Scotch industry fears eased as Scotland rejects independence
Fears over damage to the Scotch whisky industry if Scottish citizens voted in favour of independence were laid to rest this morning as the referendum returned a “No” vote.
The ballot, which took place yesterday following a two-year long campaign, resulted in approximately 55% of people voting “No” and 45% voting “Yes”, a result that has been welcomed by the Scotch Whisky Association (SWA).
“The people of Scotland have made a historic choice against the background of the most profound national debate,” commented David Frost, chief executive of the SWA. “We welcome the stability that this choice brings and now urge politicians of all parties to work to bring our country together.
“The referendum debate has shown the need for government and business to collaborate to address long-term economic challenges. We will be looking closely at plans for further devolution within this context.
“There must now be a renewed focus on improving the business environment so that Scotland’s economy can grow to everyone’s benefit.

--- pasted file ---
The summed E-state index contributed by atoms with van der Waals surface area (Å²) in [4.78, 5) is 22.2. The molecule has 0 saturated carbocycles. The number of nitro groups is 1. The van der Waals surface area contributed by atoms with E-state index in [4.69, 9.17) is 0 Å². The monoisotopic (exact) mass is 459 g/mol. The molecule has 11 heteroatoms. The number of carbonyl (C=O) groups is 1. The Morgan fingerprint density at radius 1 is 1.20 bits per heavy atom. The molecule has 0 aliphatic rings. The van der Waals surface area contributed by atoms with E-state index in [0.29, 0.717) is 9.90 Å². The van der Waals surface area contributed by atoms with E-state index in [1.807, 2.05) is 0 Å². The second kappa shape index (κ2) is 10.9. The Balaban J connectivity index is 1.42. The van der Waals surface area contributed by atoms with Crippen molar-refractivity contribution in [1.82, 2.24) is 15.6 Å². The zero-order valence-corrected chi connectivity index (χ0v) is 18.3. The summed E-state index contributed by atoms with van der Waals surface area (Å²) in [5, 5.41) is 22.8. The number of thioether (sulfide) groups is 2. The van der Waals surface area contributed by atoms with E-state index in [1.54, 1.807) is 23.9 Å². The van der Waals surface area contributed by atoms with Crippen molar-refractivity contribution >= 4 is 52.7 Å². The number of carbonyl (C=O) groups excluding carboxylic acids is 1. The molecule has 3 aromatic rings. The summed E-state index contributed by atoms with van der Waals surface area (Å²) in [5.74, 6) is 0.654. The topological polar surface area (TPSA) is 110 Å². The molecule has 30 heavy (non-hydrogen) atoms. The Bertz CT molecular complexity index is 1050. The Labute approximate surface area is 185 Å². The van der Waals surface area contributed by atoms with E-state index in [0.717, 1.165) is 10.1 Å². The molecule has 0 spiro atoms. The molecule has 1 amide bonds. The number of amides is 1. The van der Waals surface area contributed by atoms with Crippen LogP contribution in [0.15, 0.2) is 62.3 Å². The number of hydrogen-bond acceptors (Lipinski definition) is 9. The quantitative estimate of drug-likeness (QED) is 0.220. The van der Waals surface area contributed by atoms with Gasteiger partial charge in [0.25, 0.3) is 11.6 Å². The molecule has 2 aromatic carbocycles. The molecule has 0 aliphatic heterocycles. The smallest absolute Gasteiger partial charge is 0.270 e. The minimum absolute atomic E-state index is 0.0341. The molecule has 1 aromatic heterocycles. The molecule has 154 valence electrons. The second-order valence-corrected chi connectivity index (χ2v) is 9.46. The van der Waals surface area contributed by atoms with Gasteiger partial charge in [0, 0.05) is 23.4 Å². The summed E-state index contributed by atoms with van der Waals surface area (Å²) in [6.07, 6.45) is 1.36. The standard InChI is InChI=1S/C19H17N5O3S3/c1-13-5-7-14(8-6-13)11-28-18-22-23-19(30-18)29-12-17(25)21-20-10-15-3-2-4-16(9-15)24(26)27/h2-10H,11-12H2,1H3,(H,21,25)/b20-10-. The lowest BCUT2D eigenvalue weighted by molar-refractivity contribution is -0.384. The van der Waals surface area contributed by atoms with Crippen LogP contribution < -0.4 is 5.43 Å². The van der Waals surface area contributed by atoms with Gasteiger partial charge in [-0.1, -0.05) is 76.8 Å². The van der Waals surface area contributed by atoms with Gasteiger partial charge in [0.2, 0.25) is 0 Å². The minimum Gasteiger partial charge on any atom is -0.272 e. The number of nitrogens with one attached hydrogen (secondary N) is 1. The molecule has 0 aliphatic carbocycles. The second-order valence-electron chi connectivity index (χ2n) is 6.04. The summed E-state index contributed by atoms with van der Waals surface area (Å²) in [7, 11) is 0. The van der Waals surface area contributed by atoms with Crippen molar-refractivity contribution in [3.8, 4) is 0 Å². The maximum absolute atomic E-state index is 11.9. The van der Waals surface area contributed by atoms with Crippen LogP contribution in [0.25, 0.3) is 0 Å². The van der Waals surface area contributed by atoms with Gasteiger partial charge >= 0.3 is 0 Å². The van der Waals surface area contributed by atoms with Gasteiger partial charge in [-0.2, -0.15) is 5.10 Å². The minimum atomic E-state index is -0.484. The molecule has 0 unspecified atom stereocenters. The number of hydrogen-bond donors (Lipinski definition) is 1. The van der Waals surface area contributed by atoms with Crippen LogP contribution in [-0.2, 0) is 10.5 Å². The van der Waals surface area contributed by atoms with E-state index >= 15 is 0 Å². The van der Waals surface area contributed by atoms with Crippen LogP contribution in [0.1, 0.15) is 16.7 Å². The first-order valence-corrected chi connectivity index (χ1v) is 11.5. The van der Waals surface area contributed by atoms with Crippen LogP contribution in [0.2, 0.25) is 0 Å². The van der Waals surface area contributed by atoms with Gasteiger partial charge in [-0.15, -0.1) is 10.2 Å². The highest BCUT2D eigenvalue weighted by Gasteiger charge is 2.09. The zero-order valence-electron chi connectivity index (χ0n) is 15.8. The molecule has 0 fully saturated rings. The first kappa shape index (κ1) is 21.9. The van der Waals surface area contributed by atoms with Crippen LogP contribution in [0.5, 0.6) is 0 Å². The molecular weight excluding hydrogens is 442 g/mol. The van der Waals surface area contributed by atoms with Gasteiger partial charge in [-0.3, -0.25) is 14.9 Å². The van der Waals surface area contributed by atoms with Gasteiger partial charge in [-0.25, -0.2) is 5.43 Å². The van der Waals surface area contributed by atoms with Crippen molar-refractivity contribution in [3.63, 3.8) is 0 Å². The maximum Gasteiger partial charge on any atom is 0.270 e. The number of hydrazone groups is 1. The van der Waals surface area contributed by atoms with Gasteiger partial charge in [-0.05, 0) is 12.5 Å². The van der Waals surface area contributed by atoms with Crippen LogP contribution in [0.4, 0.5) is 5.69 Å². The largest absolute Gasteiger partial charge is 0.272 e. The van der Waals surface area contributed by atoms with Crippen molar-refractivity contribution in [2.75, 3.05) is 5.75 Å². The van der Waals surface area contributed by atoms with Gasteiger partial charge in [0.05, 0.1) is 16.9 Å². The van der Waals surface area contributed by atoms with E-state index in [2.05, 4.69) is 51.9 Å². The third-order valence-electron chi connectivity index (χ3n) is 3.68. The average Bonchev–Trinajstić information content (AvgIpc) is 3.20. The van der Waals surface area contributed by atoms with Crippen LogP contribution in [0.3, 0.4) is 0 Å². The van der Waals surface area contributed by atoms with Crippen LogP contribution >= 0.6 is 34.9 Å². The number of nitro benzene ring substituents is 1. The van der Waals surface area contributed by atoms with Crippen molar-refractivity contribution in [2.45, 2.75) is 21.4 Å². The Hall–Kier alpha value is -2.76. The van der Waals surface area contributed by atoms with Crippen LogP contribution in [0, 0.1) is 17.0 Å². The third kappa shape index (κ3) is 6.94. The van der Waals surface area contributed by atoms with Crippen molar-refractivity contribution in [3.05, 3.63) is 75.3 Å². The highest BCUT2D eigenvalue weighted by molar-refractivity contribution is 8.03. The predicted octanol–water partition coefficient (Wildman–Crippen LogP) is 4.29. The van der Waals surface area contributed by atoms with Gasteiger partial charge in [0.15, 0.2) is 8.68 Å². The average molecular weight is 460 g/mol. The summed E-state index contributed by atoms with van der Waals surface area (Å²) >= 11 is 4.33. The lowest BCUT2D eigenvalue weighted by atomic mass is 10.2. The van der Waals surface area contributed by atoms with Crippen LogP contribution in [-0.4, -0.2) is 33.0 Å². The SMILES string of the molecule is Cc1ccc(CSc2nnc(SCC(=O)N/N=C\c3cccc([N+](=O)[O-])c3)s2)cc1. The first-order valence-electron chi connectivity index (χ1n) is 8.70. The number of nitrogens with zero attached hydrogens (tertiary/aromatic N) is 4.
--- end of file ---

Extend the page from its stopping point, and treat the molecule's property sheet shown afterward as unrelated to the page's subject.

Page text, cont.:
“The Scotch Whisky industry is determined to play a leading role in shaping discussions that are fundamental to the future success of our industry and our nation.”
Days after claiming Scottish independence would boost industries such as Scotch whisky as a result of the publicity generated through the referendum, Alex Salmond, leader of the Scottish National Party and Yes Scotland campaign accepted Scotland’s decision to remain part of the UK.
“It is important to say that our referendum was an agreed and consented process and Scotland has, by a majority, decided not at this stage to become an independent country,” said the leader of the Yes Scotland campaign.
“And I accept that verdict of the people. And I call on Scotland to follow suit in accepting the democratic verdict of the people of Scotland.”
British Prime Minister David Cameron said in a statement outside 10 Downing Street this morning that he was “delighted” with the result.
In the lead up to the referendum, Frost had warned that Scottish independence had “potential risks”, and any break from the EU as a result could affect the protection of Scotch whisky’s geographical indication status as well as create trading problems in relation to tariff, market access and negotiations.
Meanwhile in July, William Grant & Sons donated £135,000 to the campaign against Scottish independence, as well as smaller sums of money to various other groups campaigning for a “No” vote.
Just days before the referendum, North Korea expressed its support for Scottish independence in order to trade Scotch whisky for natural resources.